That said, one never sees nations sacrificing themselves for other nations, the way individuals sometimes do—by fighting for their country, for example. In this sense, Thomas Hobbes is instructive: All countries live in the state of nature vis-à-vis one another. Not only is there no superseding authority, no world government, above the nation-state to enforce transnational morality; there is also no higher law for nations than the law of nature and no higher object than self-preservation and perpetuation.

For all its bluntness and simplicity, America First is, at its root, just a restatement of this truth. Countries putting their own interests first is the way of the world, an inexpugnable part of human nature. Like other aspects of human nature, it can be sublimated or driven underground for a time—but only for a time. You may drive out nature with a pitchfork, Horace said, but it keeps on coming back.

The practical effect of suppressing nature, moreover, is likely to have damaging long-term effects. At a minimum, it will produce a backlash, as we’re already seeing in the United States, the United Kingdom, and elsewhere in Europe. Another, underappreciated danger is that, in declining to act in their interests, Western and democratic countries create opportunities for unfriendly powers, unashamed to act in their interests, to exploit what they see as Western naiveté. This observation forms the core of what one might call the negative formulation of Trump’s foreign policy. The president himself has an inelegant, but not inaccurate, way of putting it: “Don’t be a chump.”

The fact that Trump is not a neoconservative or a paleoconservative, neither a traditional realist nor a liberal internationalist, has caused endless confusion.

There is also a more positive formulation of the president’s approach, which begins with an observation about human nature and attempts to make a virtue of necessity. It can be stated like this: Let’s all put our own countries first, and be candid about it, and recognize that it’s nothing to be ashamed of. Putting our interests first will make us all safer and more prosperous.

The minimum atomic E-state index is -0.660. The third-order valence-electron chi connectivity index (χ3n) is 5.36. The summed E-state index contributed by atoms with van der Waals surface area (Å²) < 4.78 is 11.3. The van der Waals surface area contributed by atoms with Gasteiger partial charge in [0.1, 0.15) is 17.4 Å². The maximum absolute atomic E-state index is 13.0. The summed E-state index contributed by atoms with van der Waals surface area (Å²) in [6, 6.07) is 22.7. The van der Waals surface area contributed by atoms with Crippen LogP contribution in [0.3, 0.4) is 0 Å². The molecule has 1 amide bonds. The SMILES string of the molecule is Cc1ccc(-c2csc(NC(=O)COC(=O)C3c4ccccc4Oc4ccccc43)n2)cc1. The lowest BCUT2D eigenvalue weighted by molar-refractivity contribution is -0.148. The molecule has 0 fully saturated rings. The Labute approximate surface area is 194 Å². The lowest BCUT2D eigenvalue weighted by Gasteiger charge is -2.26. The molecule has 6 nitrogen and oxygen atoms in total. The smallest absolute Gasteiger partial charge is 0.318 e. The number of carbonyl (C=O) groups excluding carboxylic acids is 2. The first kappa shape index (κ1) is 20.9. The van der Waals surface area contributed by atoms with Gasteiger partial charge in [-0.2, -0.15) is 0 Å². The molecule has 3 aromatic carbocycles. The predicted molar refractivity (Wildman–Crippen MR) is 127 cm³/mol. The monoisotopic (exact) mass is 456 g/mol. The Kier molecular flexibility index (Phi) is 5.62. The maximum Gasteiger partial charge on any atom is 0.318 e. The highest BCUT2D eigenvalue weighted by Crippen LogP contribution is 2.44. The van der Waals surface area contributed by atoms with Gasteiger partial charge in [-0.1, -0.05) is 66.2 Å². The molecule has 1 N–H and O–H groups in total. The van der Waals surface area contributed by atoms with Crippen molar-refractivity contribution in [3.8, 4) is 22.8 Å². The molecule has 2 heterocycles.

If there is a Trump Doctrine, that’s it.

Perhaps the key point—at a time when many view self-interest (at least when practiced by democracies) as evil and see international self-abnegation as the height of justice—is Trump’s recognition that there’s nothing wrong with looking out for No. 1.

This notion is very hard for some to accept. And to be clear, by “some” I mean the foreign-policy establishment, the academic and intellectual elite, and the opinion-making classes—in short, the traditional readers of Foreign Policy.

In his wonderful 2018 book, The Virtue of Nationalism, the Israeli political philosopher Yoram Hazony sums up elite conventional wisdom on the subject with the assertion that “nationalism caused two world wars and the Holocaust.” That belief is the deepest root of opposition to Trump’s foreign policy and to European populism: When certain people hear Trump talk, they think they’re hearing jackboots marching.

When many Western thinkers look at the international order these days, they boil things down to a dichotomy between democracy (good) and authoritarianism (bad). Hazony agrees that the basis for world order does rest on a dichotomy, but he offers two very different root principles: empire versus something like nationalism.

Hazony’s is far more useful and persuasive than the other approach. To see why, consider, first, that the dichotomy between democracies and authoritarian regimes focuses on regime types—that is, domestic or internal arrangements. Hazony’s alternatives, on the other hand, look directly at international concerns. This is not to say that regime type is unimportant in international affairs. But it is not definitive. Countries as well as empires can be democratic or despotic.